Press release


SPIRAL: a new tool for nuclear physics

Paris, February 25, 2002


The new Spiral facility at the GANIL heavy ion accelerator in Caen was inaugurated today by Roger-Gérard Schwartzenberg, French Minister of Research, René Garrec, President of the Lower Normandy Regional Council, Geneviève Berger, Director-General of the CNRS, and Pascal Colombani, Administrator General of the French Atomic Energy Commission (CEA). With Spiral, the GANIL, a jointly managed CEA-CNRS laboratory, now offers the scientific community an exceptional research tool that is unique in Europe for the study of atomic nuclear physics. The facility bolsters France's leading international position in this field.

The Spiral facility enables scientists to produce and accelerate light and moderately heavy nuclei, known as exotic nuclei, that do not exist on Earth. The study of these exotic nuclei, which represent approximately 90% of the nuclei in the cosmos, is thus essential in a number of areas in nuclear physics, as well as for astrophysics, especially in order to understand the formation of atomic nuclei in stars and supernovas. Since exotic nuclei represent a vast terra incognita today, this type of research will undoubtedly enable scientists to discover new nuclear phenomena.

Although physicists were already able to synthesize exotic nuclei in the laboratory, the Spiral facility will make it possible, for the first time, to produce large quantities of exotic nuclei, accelerate them, and observe their collisions with other nuclei, thereby providing information about their structure. Compared to other existing facilities, Spiral furthermore considerably extends both the range of exotic elements produced and the domain of accessible energy.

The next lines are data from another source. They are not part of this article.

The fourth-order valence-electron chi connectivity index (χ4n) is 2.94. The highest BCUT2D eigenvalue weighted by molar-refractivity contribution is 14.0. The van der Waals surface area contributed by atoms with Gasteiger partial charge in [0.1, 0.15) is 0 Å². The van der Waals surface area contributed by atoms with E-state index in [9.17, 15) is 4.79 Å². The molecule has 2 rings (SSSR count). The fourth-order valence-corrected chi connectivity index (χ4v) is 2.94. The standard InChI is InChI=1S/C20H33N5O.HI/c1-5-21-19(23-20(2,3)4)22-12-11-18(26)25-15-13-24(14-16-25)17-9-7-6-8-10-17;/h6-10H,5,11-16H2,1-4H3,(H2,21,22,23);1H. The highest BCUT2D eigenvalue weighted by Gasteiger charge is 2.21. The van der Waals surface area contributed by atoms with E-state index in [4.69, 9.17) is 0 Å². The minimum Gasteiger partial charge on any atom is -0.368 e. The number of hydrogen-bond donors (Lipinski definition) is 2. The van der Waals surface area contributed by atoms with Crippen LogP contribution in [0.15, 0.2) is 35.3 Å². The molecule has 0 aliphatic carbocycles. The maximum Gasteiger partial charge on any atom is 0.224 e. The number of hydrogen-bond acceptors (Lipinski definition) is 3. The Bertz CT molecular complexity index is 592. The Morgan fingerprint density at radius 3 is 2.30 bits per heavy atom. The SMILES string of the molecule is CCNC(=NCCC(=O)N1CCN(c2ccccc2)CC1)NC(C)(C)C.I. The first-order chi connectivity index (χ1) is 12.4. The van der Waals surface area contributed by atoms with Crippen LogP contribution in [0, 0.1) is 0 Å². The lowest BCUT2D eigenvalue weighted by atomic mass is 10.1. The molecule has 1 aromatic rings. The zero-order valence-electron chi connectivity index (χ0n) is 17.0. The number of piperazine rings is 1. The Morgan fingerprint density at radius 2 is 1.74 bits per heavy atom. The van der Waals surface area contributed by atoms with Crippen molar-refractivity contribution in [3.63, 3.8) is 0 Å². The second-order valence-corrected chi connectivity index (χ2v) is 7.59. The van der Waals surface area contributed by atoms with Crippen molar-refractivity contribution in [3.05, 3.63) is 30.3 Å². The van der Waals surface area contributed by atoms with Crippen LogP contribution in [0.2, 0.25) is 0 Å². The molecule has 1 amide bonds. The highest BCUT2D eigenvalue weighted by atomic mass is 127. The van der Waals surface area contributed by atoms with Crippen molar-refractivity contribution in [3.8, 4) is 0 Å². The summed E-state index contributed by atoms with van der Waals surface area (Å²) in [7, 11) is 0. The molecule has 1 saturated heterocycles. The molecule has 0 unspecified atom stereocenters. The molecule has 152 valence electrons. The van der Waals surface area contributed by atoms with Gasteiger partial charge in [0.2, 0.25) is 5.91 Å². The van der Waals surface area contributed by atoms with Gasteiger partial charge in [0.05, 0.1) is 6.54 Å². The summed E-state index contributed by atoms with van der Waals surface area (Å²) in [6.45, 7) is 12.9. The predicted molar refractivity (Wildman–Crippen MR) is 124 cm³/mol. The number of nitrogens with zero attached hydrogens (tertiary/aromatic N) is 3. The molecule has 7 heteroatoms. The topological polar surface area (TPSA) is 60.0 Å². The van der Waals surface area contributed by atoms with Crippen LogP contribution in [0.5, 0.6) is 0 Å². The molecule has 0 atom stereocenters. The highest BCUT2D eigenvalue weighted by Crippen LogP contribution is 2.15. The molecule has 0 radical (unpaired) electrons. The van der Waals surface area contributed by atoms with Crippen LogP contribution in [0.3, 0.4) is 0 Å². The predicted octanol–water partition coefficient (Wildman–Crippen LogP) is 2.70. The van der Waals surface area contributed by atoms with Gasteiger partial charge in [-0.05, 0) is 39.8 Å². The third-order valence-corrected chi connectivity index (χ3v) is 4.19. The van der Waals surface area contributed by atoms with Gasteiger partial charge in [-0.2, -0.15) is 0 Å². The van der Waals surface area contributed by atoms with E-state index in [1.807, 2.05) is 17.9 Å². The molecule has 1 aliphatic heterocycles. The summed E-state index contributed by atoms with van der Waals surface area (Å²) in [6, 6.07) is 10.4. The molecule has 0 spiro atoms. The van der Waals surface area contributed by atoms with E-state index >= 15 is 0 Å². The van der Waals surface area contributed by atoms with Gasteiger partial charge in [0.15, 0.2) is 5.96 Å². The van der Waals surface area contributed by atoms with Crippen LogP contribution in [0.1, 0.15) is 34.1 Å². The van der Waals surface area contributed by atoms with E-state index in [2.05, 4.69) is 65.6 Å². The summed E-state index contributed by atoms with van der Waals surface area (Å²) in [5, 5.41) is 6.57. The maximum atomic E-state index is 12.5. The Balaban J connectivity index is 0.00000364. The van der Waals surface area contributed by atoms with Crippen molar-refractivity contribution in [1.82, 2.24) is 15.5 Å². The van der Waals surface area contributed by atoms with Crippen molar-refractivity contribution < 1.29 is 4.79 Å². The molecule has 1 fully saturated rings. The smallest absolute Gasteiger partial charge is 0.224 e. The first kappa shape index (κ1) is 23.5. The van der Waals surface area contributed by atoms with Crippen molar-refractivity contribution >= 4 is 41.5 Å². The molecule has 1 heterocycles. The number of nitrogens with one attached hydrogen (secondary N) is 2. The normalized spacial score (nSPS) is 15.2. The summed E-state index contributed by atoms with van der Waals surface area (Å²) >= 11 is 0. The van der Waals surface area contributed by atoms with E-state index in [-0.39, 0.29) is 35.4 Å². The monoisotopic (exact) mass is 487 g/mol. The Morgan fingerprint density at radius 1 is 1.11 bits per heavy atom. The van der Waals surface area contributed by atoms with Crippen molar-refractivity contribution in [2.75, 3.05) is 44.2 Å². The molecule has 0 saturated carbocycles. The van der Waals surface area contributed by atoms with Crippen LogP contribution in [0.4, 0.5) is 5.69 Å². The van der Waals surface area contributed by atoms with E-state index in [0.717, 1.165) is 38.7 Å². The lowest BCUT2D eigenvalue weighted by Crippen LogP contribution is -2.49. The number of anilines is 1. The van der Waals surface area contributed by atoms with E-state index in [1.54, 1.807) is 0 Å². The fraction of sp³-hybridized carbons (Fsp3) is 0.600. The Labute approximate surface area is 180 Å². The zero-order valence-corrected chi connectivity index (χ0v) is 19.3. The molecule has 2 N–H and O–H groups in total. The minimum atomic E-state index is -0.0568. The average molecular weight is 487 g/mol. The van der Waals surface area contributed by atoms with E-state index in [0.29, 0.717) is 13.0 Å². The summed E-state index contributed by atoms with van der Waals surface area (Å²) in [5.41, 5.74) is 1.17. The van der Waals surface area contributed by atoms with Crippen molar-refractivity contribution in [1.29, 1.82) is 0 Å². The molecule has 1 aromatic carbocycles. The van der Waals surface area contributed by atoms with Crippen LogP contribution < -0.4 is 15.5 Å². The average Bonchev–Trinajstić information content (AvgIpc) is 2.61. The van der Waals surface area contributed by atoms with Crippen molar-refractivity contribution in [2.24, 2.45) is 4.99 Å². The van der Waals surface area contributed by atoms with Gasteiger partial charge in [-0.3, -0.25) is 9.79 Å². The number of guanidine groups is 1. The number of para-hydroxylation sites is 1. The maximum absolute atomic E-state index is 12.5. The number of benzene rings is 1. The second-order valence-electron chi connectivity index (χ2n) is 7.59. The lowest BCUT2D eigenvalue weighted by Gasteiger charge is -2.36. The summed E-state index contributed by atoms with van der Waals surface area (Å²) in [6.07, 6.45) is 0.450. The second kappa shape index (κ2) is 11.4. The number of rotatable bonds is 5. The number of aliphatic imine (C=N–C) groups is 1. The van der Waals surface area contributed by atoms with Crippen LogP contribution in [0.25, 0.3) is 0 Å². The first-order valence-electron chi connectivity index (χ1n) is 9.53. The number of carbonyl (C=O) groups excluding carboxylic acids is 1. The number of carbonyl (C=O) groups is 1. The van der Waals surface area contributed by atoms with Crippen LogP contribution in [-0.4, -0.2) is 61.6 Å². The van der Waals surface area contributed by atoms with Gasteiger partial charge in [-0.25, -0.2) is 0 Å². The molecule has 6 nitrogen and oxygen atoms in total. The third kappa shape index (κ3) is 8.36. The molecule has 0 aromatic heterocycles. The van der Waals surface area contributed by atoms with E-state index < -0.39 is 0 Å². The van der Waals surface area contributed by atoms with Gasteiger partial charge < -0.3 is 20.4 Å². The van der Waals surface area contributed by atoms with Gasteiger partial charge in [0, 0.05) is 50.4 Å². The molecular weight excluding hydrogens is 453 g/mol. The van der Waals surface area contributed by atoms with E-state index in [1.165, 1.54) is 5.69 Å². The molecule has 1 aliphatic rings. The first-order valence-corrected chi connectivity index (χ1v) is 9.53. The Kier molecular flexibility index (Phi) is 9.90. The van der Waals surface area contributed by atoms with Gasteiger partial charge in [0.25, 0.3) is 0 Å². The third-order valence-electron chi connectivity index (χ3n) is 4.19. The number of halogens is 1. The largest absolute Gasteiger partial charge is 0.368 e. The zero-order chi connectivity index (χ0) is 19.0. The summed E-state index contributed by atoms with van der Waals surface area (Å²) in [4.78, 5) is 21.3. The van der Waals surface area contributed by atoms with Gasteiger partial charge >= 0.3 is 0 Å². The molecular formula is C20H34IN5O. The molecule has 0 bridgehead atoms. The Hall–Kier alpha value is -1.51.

In September 2001, Spiral produced its first beam of an exotic nuclei: Neon 18. Through the observation of the collisions of this beam with a solid hydrogen target, Spiral revealed the structure of Sodium 19, a nucleus that cannot be found on Earth, in particular to understand certain thermonuclear reactions by which the elements in the Universe are created. Twelve laboratories collaborated to conduct this first experiment, including five European, one American, and six French laboratories.

Construction of the SPIRAL facility required a total investment of 18 million Euros. The CEA, the CNRS, and the Lower Normandy Regional Council contributed in equal amounts to fund the project.

Ganil, which first began operating in 1983 in Caen, France, was recognized as a European Large Facility in 1995. Some 250 physicists, engineers, and technicians work at Ganil, whose principal mission is to provide the scientific community with the means to conduct basic research in nuclear physics. The experiments carried out at Ganil have made an important contribution to increasing our understanding of nuclei. Considerable progress in this field is expected thanks to SPIRAL, a facility that is unique in Europe.

CEA Press contact :
Corinne Borel
Tel : +33 1 40 56 18 35
e-mail :

CNRS Press contact :
Stéphanie Bia
Tel : +33 1 44 96 43 09
e-mail :

Ministry of Research Press contact :
Muriel Elghouzzi
Tel : +33 1 55 55 83 28
e-mail :